We left our original manager about seven years ago, Tony Gordon, with us from the beginning. He kind of retired. I wanted to find someone to manage me, someone I really liked. So that took awhile. There are not that many great people out there –– particularly for someone like me. Finding someone who’s able to kind of see who you are now and not what you were is essential, you know? Now I'm very happy with Paul Kemsley. We call him PK. He’s a Brit but he lives in L.A. I wanted a British manager because I wanted someone who could get my idiosyncrasies, my peculiarities. Once I had that in place, I felt secure, and ready to tour.

Your background singers are quite talented: Theresa Bailey, DeeDee Foster, and Traci Brown-Bailey.

Great fun to have around. They’re amazing singers. We try to encourage everybody on stage to shine and show off what they’re good at. And we develop quite good friendships. That translates to the performance. We want everybody to enjoy what they are dong.

How do you pass the time with them while on tour?

We’ve been playing cards –– they’ve got me into Uno. Obsessed! I’ve become obsessed. A couple of days we literally played eight games right after the other.

What advice would you give gay, bisexual, trans youth today?

I would always say to love yourself first and foremost. That creates great security. Be proud of who you are, hold your head high. Respect yourself. Surround yourself with people who love and support you. And don’t isolate. It’s really important not to isolate. Don’t cut yourself off from others. There are a lot of great people out there. You just have to seek them out.

What keeps you sane?

I think food is hugely important; it can really make you imbalanced. I think it’s important to sometimes be hungry. We live in this culture where we’re just constantly eating for the sake of it. I try to eat very cleanly and also exercise. I try to see beautiful things: go to museums, see art, read poetry, read books. But it’s also important to do nothing. Sometimes just sitting and having a coffee in a coffee shop is the most enjoyable thing you can do.

Do you still do Buddhist chants?

I still do. Every morning and every evening before I go to bed I chant Nam Myoho Renge Kyo (a Nichiren Buddhist chant) and you can do that for as long as you like. It gives you a chance to sit and focus on aspects of your life. It’s very important to chant for the happiness of the people you love, sometimes even the happiness of the people you don’t love, or the people who may have some kind of grievance against you. So I always say a prayer for anyone who may be in conflict with me.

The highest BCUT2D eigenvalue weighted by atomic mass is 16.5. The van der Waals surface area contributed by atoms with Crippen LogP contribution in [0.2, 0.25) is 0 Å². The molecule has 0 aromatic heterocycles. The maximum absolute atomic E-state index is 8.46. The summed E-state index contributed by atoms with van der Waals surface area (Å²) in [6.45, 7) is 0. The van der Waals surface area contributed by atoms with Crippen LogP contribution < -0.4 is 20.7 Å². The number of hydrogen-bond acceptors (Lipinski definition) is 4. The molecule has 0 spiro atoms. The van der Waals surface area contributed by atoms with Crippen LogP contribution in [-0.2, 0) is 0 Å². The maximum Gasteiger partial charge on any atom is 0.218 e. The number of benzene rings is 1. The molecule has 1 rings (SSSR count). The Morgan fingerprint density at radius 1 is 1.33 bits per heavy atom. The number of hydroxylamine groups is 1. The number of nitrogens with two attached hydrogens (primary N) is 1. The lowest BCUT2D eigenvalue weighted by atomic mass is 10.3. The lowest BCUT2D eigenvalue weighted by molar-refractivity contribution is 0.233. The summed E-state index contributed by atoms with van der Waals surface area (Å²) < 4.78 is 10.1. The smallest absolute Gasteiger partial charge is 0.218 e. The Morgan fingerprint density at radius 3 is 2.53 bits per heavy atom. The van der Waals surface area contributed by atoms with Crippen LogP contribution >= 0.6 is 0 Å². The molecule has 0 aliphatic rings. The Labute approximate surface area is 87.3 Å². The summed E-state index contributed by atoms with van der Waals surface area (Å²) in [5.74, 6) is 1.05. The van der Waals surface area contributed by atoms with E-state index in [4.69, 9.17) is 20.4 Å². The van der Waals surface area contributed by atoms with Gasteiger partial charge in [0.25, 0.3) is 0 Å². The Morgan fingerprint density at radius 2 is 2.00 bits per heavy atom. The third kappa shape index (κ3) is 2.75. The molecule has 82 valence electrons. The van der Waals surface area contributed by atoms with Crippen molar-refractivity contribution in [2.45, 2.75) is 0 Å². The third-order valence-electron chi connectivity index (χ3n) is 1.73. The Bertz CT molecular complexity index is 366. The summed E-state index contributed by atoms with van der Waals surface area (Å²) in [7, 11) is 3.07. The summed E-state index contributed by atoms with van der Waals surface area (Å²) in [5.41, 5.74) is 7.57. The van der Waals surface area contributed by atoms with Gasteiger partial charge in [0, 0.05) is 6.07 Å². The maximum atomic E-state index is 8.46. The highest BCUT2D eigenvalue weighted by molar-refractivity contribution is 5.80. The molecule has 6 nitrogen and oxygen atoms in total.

It’s quite nice to think positive things about people who are hostile toward you. It takes away some of the power of that. And it’s just really a nice way to start the day and help focus on what you want to achieve.

“I always say a prayer for anyone who may be in conflict with me.”

<strong>Culture Club</strong>
Culture Club

Do you follow American politics?

Obsessed! Obsessed! When I was on tour I’d watch CNN religiously, kind of being blown away by what I was seeing. You know, it’s fascinating. I don’t know whether we go so low here (in Britain). I pay taxes in America so I’m entitled to have an opinion, and what happens in America affects me. So don’t tell me that it’s not okay to have a political point of view –– it really annoys me. What goes on in the presidential race seems completely un-American (because) I love the positivity of Americans, especially in L.A. where people are friendly and talk to you, and not just because they recognize you. (Politics) is the one place where anything is permitted.

No one’s going to be surprised that I’m not a Republican. No one’s going to be –– Boy George is a Democrat? So if I have to label myself, if anything, I’m a Democrat, or a complicated socialist.

Where did you get your survivalist grit?

I had to work on it. I don’t think it’s a given instinct for me because I’ve been very destructive in my life, and in some respects, I’m quite lucky to be here. I’ve had to become more respectful of myself and of other people. I had to just get happy and I had to understand that it was my right to be happy. It happened over a long period, just like being destructive happens over a long period of time. Destroying yourself just doesn’t work. It’s a self-fulfilling prophecy. It’s awful. You know it doesn’t bring you any joy. It’s like that great poem by Dorothy Parker: Nooses give; Gas smells awful; You might as well live.

Resume, by Dorothy Parker ––– Razors pain you; Rivers are damp; Acids stain you; And drugs cause cramp. Guns aren’t lawful; Nooses give; Gas smells awful; You might as well live.

Boy George will appear on NBC’s The New Celebrity Apprentice in January, hosted by Arnold Schwarzenegger.

Follow R. Daniel Foster on Twitter | Instagram: @rdanielfoster